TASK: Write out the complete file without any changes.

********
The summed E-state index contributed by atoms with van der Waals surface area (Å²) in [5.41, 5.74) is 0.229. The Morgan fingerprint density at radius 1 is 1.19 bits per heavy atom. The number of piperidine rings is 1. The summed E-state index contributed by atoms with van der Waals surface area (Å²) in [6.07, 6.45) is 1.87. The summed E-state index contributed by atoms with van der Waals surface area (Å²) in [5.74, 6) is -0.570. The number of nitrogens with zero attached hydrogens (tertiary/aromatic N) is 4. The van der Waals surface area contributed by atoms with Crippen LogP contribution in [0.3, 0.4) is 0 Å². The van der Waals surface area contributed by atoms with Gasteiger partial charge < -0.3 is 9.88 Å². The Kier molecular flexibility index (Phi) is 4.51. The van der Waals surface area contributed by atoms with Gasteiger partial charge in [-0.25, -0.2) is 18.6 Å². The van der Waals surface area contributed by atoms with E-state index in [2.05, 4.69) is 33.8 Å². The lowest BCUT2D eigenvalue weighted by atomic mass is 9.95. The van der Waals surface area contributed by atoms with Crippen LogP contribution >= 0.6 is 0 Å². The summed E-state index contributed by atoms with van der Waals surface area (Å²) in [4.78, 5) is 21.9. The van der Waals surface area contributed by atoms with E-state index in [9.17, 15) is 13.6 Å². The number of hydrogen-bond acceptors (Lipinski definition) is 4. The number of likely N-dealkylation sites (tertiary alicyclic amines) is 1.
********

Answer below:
The summed E-state index contributed by atoms with van der Waals surface area (Å²) in [5.41, 5.74) is 0.229. The Morgan fingerprint density at radius 1 is 1.19 bits per heavy atom. The number of piperidine rings is 1. The summed E-state index contributed by atoms with van der Waals surface area (Å²) in [6.07, 6.45) is 1.87. The summed E-state index contributed by atoms with van der Waals surface area (Å²) in [5.74, 6) is -0.570. The number of nitrogens with zero attached hydrogens (tertiary/aromatic N) is 4. The van der Waals surface area contributed by atoms with Crippen LogP contribution in [0.3, 0.4) is 0 Å². The van der Waals surface area contributed by atoms with Gasteiger partial charge < -0.3 is 9.88 Å². The Kier molecular flexibility index (Phi) is 4.51. The van der Waals surface area contributed by atoms with Gasteiger partial charge in [-0.25, -0.2) is 18.6 Å². The van der Waals surface area contributed by atoms with E-state index in [2.05, 4.69) is 33.8 Å². The lowest BCUT2D eigenvalue weighted by atomic mass is 9.95. The van der Waals surface area contributed by atoms with Crippen LogP contribution >= 0.6 is 0 Å². The summed E-state index contributed by atoms with van der Waals surface area (Å²) in [4.78, 5) is 21.9. The van der Waals surface area contributed by atoms with E-state index in [9.17, 15) is 13.6 Å². The number of hydrogen-bond acceptors (Lipinski definition) is 4. The number of likely N-dealkylation sites (tertiary alicyclic amines) is 1.